Shouldn’t Phelps be charged? Along with President Obama and his two predecessors, all of whom, it seems, used illegal drugs? If not, perhaps it is time to have a serious debate about the drug laws.
Of course, Michael Phelps immediately apologized for his poor judgment. Attention turned to his sponsors, since their contracts include the usual moral clauses, which protect their investment in celebrities who behave foolishly, if not actually immorally. Happily for Phelps’s bank account, some of his big‐money backers, including Speedo, Hilton, and Omega, accepted his apology. Subway and Visa haven’t been talking, but don’t look like they are going to jump. Kellogg’s, so far in the minority, announced it would drop Phelps.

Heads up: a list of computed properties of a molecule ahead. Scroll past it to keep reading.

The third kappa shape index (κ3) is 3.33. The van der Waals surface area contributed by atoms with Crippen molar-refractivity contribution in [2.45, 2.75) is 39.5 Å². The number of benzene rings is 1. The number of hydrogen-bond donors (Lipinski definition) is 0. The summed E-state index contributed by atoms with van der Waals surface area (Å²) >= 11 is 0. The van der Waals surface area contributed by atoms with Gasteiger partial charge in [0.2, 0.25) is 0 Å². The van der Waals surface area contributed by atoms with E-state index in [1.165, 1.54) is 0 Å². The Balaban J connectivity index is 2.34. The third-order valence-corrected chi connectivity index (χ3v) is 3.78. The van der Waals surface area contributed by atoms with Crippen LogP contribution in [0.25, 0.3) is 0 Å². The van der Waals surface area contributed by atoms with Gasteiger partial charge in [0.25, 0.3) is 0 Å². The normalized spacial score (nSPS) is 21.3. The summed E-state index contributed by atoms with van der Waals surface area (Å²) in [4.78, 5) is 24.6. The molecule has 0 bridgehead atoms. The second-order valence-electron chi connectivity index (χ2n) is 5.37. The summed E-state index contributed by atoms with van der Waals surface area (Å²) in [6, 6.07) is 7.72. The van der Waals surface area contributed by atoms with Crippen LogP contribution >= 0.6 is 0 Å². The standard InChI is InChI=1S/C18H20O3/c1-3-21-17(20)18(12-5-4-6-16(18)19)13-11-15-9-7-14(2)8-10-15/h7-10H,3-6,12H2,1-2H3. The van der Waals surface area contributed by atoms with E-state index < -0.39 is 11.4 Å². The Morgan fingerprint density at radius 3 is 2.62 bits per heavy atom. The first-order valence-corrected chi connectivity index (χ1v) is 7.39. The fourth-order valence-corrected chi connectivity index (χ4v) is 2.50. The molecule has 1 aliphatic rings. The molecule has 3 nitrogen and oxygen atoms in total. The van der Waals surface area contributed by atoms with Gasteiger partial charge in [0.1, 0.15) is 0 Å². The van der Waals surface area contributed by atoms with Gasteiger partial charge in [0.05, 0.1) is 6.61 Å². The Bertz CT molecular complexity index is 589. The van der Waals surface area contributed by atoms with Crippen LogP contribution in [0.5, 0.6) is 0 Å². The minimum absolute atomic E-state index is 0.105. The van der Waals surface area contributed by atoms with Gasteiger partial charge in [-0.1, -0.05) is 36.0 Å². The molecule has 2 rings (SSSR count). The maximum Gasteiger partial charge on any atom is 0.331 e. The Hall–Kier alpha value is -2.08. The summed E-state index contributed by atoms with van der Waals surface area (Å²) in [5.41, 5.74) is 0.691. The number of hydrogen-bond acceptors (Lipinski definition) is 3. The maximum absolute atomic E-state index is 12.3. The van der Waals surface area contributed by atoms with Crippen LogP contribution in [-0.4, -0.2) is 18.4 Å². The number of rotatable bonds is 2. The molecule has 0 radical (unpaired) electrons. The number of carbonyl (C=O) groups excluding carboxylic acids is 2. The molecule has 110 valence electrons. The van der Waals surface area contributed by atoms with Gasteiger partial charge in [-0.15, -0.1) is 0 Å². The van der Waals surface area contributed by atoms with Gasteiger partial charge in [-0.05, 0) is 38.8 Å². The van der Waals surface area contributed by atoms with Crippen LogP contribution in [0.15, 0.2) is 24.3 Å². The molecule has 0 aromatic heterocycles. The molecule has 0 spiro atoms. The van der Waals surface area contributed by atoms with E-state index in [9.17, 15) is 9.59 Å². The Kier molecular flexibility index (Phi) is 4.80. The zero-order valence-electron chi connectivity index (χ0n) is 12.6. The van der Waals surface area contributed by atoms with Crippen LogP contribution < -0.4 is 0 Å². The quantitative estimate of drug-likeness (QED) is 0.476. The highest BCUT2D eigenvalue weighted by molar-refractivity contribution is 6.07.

But if marijuana use is so horrid as to warrant criminalization, why are we wasting time discussing whether Phelps will be able to keep his endorsement deals? Shouldn’t he be prosecuted—just like millions of other Americans, whose lives have been ruined by criminal convictions for smoking pot?
In 2007, 872,721 Americans were arrested for marijuana violations, 775,138 of them for possession. Some number of the latter undoubtedly were caught growing or selling and were charged with lesser offenses, but, in any case, hundreds of thousands of Americans ended up in jail for doing precisely what Michael Phelps did: lighting up. Roughly three‐quarters of those arrested for marijuana offenses were, like Phelps, under 30. With most of their lives ahead of them, they face the greatest harm from prosecution under the drug laws.
So why shouldn’t Phelps go to jail?